Concrete producers continually struggle to gain a competitive edge. For instance, they often develop branded materials, although they are limited in how they can change the basics of cement, concrete, or aggregate. A more direct approach is to focus on providing customers a profit incentive that will keep them coming back.
Ozinga Bros., Mokena, Ill., has kept customers coming back for almost 90 years. They have become a major player in the Midwest by constantly asking, “What can we do for our customers that others don’t?”
Technology is a large part of Ozinga’s answer. The ready-mix producer and building materials supplier makes calculated investments in technology that improves its processes and sharing the benefits with customers, to ensure they won’t find better service (information, support, etc.) anywhere else.
“If we can find a way to make customers more profitable, we’re going to be the ones they call,” says Keith Onchuck, chief information officer at Ozinga. Onchuck manages and implements data systems and tools, focusing on continuous improvement. A key initiative is harnessing real-time information for employees and customers alike.
More upfront information
Ozinga recently invested in streamlining its entire quote-to-cash process. Salespeople and customers have more information up front, salespeople can place and process orders more quickly, and customers have access to their historical data. “Improving our internal processes and reducing juggling behind the scenes benefits everyone,” says Onchuck.
Ozinga’s sales team uses a mobile tool to see customer histories, past quotes, and other data needed in the quoting process. They use tablets to enter orders directly into Ozinga’s ticketing system, reducing processing time and data entry errors. Customers log in to their MyOzinga accounts online to request a quote and see order and account histories.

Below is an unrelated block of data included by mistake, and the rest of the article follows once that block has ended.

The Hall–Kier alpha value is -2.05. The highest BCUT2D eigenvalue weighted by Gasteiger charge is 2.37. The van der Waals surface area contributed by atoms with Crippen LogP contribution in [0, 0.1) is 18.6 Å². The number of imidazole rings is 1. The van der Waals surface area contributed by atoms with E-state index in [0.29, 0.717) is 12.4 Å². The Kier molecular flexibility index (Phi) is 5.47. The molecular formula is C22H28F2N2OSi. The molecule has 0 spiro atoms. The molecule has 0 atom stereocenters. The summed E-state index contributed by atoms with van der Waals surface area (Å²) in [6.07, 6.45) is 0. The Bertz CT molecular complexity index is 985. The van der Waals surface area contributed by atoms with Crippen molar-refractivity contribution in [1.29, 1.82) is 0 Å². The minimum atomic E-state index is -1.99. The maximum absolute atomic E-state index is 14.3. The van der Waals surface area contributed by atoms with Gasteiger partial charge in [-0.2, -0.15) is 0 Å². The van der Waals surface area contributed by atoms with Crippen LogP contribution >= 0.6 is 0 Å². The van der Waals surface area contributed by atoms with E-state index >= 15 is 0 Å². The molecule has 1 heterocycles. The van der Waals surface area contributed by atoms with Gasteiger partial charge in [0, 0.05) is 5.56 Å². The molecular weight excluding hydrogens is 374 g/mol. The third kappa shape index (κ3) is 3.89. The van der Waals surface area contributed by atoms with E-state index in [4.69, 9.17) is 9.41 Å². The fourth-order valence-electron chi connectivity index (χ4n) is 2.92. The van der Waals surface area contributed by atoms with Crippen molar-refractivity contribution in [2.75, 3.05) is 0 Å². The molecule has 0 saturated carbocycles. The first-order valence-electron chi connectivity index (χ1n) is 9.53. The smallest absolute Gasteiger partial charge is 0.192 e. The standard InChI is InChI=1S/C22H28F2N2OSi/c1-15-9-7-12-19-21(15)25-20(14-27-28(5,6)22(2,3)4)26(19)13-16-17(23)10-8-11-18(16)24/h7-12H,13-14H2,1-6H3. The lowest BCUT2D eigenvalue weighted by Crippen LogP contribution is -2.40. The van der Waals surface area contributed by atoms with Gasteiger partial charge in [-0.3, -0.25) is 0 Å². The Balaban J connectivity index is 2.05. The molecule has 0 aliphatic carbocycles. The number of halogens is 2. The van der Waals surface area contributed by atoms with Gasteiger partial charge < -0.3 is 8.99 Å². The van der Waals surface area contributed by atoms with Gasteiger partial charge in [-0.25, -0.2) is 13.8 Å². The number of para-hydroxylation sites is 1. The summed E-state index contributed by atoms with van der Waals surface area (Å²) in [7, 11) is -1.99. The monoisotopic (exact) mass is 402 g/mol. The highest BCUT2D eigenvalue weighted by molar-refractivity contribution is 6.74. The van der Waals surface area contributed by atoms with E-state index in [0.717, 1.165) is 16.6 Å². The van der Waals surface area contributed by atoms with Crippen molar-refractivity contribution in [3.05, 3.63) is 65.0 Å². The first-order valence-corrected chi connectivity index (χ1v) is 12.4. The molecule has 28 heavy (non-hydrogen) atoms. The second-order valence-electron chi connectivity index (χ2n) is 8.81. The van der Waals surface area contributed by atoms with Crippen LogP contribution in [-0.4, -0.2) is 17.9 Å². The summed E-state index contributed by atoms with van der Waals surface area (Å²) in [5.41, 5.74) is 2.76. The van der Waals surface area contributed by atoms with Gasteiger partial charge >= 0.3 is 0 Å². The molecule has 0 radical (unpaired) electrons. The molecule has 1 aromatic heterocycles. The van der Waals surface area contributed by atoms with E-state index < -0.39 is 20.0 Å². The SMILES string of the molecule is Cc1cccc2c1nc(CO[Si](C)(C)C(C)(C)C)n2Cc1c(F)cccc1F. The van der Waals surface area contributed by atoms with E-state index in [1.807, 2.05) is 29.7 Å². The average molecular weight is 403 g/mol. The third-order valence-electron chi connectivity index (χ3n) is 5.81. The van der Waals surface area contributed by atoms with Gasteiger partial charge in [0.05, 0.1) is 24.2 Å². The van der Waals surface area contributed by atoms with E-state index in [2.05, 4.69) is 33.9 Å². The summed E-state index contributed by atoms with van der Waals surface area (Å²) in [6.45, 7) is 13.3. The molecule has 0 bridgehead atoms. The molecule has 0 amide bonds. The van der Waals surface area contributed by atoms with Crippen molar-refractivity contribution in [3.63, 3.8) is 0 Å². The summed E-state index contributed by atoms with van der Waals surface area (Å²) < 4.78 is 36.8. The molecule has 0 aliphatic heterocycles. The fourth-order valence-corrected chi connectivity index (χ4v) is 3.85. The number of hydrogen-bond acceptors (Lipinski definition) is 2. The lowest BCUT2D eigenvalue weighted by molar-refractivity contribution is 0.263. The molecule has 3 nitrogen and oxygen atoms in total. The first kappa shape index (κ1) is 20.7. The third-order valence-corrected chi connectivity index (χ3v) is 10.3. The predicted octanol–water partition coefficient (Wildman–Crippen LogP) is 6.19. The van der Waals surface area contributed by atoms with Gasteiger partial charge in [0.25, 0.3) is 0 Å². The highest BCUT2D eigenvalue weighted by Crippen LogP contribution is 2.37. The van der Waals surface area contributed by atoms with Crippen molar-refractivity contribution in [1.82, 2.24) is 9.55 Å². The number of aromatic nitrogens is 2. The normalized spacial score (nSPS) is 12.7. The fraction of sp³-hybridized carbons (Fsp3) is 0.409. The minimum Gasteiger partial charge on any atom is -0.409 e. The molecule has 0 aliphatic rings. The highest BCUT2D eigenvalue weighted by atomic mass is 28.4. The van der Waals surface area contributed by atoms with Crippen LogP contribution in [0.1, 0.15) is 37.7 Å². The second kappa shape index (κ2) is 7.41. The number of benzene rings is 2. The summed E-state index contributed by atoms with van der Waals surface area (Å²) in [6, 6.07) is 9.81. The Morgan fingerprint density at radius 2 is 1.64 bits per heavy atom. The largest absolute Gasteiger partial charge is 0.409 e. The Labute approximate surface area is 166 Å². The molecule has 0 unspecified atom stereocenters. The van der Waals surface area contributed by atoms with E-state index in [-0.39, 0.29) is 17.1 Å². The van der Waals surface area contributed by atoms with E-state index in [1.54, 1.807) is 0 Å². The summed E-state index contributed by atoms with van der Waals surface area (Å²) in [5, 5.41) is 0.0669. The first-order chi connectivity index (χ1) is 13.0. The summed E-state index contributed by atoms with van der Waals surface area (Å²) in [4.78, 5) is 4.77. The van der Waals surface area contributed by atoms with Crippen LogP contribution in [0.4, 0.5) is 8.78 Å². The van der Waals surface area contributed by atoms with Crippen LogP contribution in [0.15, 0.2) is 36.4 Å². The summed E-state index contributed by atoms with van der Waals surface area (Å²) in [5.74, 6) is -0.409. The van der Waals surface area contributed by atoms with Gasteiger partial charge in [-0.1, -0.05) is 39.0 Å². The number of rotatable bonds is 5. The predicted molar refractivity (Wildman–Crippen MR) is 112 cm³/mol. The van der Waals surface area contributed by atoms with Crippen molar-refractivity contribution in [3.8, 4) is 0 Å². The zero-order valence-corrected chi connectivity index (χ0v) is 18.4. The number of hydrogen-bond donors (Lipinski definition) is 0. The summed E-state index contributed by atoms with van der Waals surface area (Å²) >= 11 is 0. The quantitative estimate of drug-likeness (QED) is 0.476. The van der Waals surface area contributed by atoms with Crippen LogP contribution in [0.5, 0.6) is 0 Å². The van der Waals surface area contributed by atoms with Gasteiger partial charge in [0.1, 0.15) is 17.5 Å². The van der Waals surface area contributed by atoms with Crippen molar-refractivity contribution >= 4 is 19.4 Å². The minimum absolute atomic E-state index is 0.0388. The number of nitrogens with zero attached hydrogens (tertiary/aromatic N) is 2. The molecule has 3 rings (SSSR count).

Ozinga is also launching a MyOzinga mobile app to give customers better visibility into day-to-day operations. “We want to eliminate the old chess game between contractors and dispatch, and repeated phone calls about truck statuses,” says Onchuck.
The producer is moving toward giving customers real-time data on truck statuses, orders, and tickets. “Transparency is even more relevant in our industry than others because there are so many variables and external factors at play,” he says. “If our dispatchers and customers can see and react to what’s really going on, they can make better decisions.”
Like other producers, Ozinga has debated the pros and cons of being fully transparent with customers. Ultimately, they feel there are more benefits to sharing information. “Opening the Pandora’s Box of data is kind of a double-edged sword,” says Onchuck. “But it’s better to come clean with our customers if something goes wrong. It establishes credibility in our relationships.” For example, Ozinga’s trucks might be late on a given day, but the customer may have held trucks longer for unloading another day.
“The only way we can improve and become better partners is by learning from our mistakes. We know technology is fallible, but we’re also providing a level of detail other producers don’t…or won’t.”